The tariff had nothing whatever to do with the disturbance, but the effect of the panic on the national income was soon evident; straitened for money the country bought less abroad, buying less the revenue was less. In 1857 it had been $64,000,000, but the year after it was but 42 millions, and the year after that (1859) but 48 millions. Instead of too much money, Congress saw itself with too little. Its credit was sadly disturbed, not only or chiefly because of this falling revenue, but because of the agitation of the slavery question and the increasing contention between North and South.
It was natural enough, of course, that when the revenues from imports continued to be too little to pay the government’s bills, there should be a demand for higher duties. This demand was headed by a member of the House of Representatives from Vermont, Mr. Justin S. Morrill.
Mr. Morrill was an able and honest man, who had been sent to Congress by the “Conscience Whigs” of his district—not because he had sought the office, but purely because they believed from what they had seen of him as a merchant in their community, they could trust him to represent them on the slavery question. Now, Mr. Morrill was one of the Whigs who had not been satisfied to see duties lowered in 1857, and who strenuously objected to letting in raw products free of duty. He wanted all wool protected. He wanted his Vermont marble protected. He wanted maple sugar protected. He was one of the few New England representatives who had spoken, as well as voted, against the bill of 1857, and his speech at that time had been very able. Indeed it made him the acknowledged head of the active protectionist sentiment left in the country, for he made no bones about declaring his faith. “Such articles of primary necessity,” he said, “as there is any hope of successfully producing should be waked into life, nursed into perennial vigor by moderate and steady discrimination in their favor, so long as their condition makes it proper, so long as there is a probable chance of ultimate success.”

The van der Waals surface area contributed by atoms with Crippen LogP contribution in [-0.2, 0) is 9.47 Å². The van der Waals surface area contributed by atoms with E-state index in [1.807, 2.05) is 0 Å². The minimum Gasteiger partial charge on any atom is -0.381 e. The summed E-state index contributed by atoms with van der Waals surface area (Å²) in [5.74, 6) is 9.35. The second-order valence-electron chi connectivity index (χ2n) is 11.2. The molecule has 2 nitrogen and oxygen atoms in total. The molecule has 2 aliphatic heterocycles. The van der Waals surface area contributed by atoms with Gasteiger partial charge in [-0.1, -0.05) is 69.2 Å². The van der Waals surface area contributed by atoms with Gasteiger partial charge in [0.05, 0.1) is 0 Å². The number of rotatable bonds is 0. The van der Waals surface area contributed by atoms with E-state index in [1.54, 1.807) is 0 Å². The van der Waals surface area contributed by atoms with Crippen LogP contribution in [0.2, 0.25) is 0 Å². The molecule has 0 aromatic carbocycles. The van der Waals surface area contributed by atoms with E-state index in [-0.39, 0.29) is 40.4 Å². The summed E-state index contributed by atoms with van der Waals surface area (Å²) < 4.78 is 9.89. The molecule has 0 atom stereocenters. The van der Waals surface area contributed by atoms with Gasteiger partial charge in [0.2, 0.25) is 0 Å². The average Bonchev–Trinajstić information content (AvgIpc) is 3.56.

Mr. Morrill saw the opportunity for reviving protection in 1858 when the revenues were insufficient, and he determined to prepare a new bill which should represent his views. But the interest in the subject at that moment was so little that he could not get a hearing from the House. The next session, however, gave him a rare chance. In the fall of 1859 a Congress largely Republican took its seat. After a fierce fight this Congress elected a Republican speaker, and this speaker put a young man destined to play a large part in National finances at the head of the Ways and Means Committee—John Sherman of Ohio. Mr. Sherman was just 37 years old, and as shrewd, as active, and as experienced a politician as the Republicans had in the House. He had begun his political life when about 21 years old with but two political tenets—hatred of the Democratic party and belief in protection of American industries. Political conscience had been unstirred within him until the repeal of the Missouri Compromise. That turned him into a Crusader. Sherman had been fighting solely against slavery extension for six years, when his appointment to the head of the Ways and Means Committee suddenly made it his duty to consider finances. At once his old faith in protection asserted itself, and he gave full support to Mr. Morrill, who was instructed by the Committee of Ways and Means to prepare a new tariff bill.